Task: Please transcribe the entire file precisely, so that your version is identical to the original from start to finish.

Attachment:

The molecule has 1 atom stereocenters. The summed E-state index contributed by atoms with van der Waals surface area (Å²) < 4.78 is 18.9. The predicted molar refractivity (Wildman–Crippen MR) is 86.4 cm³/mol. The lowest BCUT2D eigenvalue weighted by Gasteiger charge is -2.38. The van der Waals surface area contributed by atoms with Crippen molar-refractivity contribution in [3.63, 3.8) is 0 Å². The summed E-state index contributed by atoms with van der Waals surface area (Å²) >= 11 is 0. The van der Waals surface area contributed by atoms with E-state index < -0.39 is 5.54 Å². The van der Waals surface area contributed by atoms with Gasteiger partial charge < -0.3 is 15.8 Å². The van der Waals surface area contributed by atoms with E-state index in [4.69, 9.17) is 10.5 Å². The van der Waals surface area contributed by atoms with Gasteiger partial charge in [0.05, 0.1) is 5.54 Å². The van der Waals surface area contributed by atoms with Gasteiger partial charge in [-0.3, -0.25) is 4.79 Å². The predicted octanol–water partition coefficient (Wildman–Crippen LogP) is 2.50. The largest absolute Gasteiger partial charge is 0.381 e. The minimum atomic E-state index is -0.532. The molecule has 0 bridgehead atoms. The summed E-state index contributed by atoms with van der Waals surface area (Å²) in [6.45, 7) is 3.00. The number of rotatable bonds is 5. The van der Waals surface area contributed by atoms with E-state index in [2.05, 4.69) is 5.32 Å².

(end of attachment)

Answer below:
The molecule has 1 atom stereocenters. The summed E-state index contributed by atoms with van der Waals surface area (Å²) < 4.78 is 18.9. The predicted molar refractivity (Wildman–Crippen MR) is 86.4 cm³/mol. The lowest BCUT2D eigenvalue weighted by Gasteiger charge is -2.38. The van der Waals surface area contributed by atoms with Crippen molar-refractivity contribution in [3.63, 3.8) is 0 Å². The summed E-state index contributed by atoms with van der Waals surface area (Å²) >= 11 is 0. The van der Waals surface area contributed by atoms with E-state index < -0.39 is 5.54 Å². The van der Waals surface area contributed by atoms with Gasteiger partial charge < -0.3 is 15.8 Å². The van der Waals surface area contributed by atoms with E-state index in [4.69, 9.17) is 10.5 Å². The van der Waals surface area contributed by atoms with Gasteiger partial charge in [0.05, 0.1) is 5.54 Å². The van der Waals surface area contributed by atoms with Gasteiger partial charge in [-0.3, -0.25) is 4.79 Å². The predicted octanol–water partition coefficient (Wildman–Crippen LogP) is 2.50. The largest absolute Gasteiger partial charge is 0.381 e. The minimum atomic E-state index is -0.532. The molecule has 0 bridgehead atoms. The summed E-state index contributed by atoms with van der Waals surface area (Å²) in [6.45, 7) is 3.00. The number of rotatable bonds is 5. The van der Waals surface area contributed by atoms with E-state index in [2.05, 4.69) is 5.32 Å².